Plot: Izzy Spellman has turned her back on the family business and has been working as a bartender for a few months now, while attending court-mandated therapy. But her therapy is nearing its end (and Izzy definitely doesn’t want to continue longer than she has to), her parents still hope that she will take over the family detective agency, her friend and boss Milo asks her to take on a very simple case for a friend and also fires her. Plus, there is something going on with both her brother David and her sister Rae, and Henry Stone has a new girfriend. Moving into her brother’s basement apartment without his knowledge may not be the only thing that is costing Izzy sleep, but the biggest question is if she can get to a halfway stable place and make important decisions.
Revenge of the Spellmans is again entertaining and funny, but it also has a more serious emotional core here than the first two novels. It worked beautifully and grounded the series in an important way, I thought.
Plot: Jack (Sam Claflin) and Dina (Olivia Munn) had a moment years ago, but nothing more ever came of it. Now Jack is back in Italy for his sister Hayley’s (Eleanor Tomlinson) wedding and not only is Dina there, too, but so is Jack’s still angry ex Amanda (Freida Pinto) with her new boyfriend Chaz (Allan Mustafa) and Marc (Jack Farthing) has crashed the wedding to tell Hayley that they should be together. It’s up to Jack to make sure that things don’t go wrong. But sometimes small things like seating arrangements can make all the difference – and so there are a couple of versions to the story.
Love Wedding Repeat is a complete disappointment, unfortunately. There’s simultaneously too much going on and too little. Neither the comedy works, nor the multiple versions.
Plot: Mel (Madeleine Sami) and Jen (Jackie van Beek) are best friends who have a booming business together where they handle the break-ups for people who can’t go through with the break-up themselves, for whatever reason. And they make sure that the break-ups stick – whether that means pretending to cheat with their clients, or pretending that they are dead or missing doesn’t really matter to them. But when Mel starts to second-guess the ethics of their job, not only does their business suffer, but also their friendship.
The Breaker Upperers is a fun film that continuously approaches the line into cringe territory but never really crosses it (for me at least). Still, there is a relentlessness to their humor that just isn’t necessarily my cup of tea. I did enjoy the film, but I didn’t love it.
Plot: Anna (Lindsay Lohan) and her mother Tess (Jamie Lee Curtis) don’t get along very well. While Tess is preparing for her wedding to Ryan (Mark Harmon), juggling a demanding career and just published a book, Anna is less goal-oriented. In fact, her interests only lie in her band – together with her friends Peg (Haley Hudson) and Maddie (Christina Vidal) – and Jake (Chad Michael Murray), the boy she’s been crushing on from afar. When things come to a head at a family dinner in a Chinese restaurant, the restaurant owner (Lucille Soong) decides to take matters into her own hands and hands Anna and Tess two fortune cookies that the crack open. When they wake up the next morning, they have swapped bodies – and both have to learn that things aren’t easy for either of them.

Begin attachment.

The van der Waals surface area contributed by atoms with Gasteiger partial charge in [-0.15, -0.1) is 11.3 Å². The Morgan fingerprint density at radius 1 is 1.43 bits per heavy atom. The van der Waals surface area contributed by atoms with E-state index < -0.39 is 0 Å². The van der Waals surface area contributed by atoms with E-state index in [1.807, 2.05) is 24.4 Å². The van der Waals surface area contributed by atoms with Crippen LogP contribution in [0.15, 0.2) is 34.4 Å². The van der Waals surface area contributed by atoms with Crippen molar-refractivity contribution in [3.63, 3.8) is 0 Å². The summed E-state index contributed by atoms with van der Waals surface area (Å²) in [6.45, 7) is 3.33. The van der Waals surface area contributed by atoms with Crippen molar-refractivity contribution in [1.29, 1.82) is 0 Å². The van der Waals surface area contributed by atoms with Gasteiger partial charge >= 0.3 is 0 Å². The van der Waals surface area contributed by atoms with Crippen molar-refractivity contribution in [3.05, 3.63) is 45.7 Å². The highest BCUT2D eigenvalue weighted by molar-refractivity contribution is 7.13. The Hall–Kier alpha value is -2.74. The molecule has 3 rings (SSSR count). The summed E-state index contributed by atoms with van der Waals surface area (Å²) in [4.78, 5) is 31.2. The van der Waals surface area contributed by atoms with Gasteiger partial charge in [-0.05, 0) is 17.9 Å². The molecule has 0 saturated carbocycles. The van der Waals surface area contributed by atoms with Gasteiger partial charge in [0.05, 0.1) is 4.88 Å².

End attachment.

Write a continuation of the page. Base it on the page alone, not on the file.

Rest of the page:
Before I watched the film, I could have sworn that I had seen it, even if that was many years ago. But now that I did watch it, I’m pretty sure that all I saw of it were gifsets. In any case, Freaky Friday is fun enough, despite the racist twist on the “curse”, and there are definitely some interesting points to make when you compare it to the version that came almost 30 years before.
Plot: Lara Jean (Lana Condor) and Peter (Noah Centineo) are finally dating for real and things are good. That’s when Lara Jean receives a reply to one of her love letters that were sent out, a reply from John Ambrose (Jordan Fisher). The letter stirs up Lara Jean’s old feelings. And when John Ambrose shows up by chance as a volunteer at the senior home Lara Jean volunteers at, while things with Peter start to get more complicated, Lara Jean finds herself in an awkward position.
To All the Boys: P.S. I Still Love You hits all the right cuteness buttons that I’ve come to expect from both the books and the first film. If you’re looking from something nice and sweet and light, this is the way to go.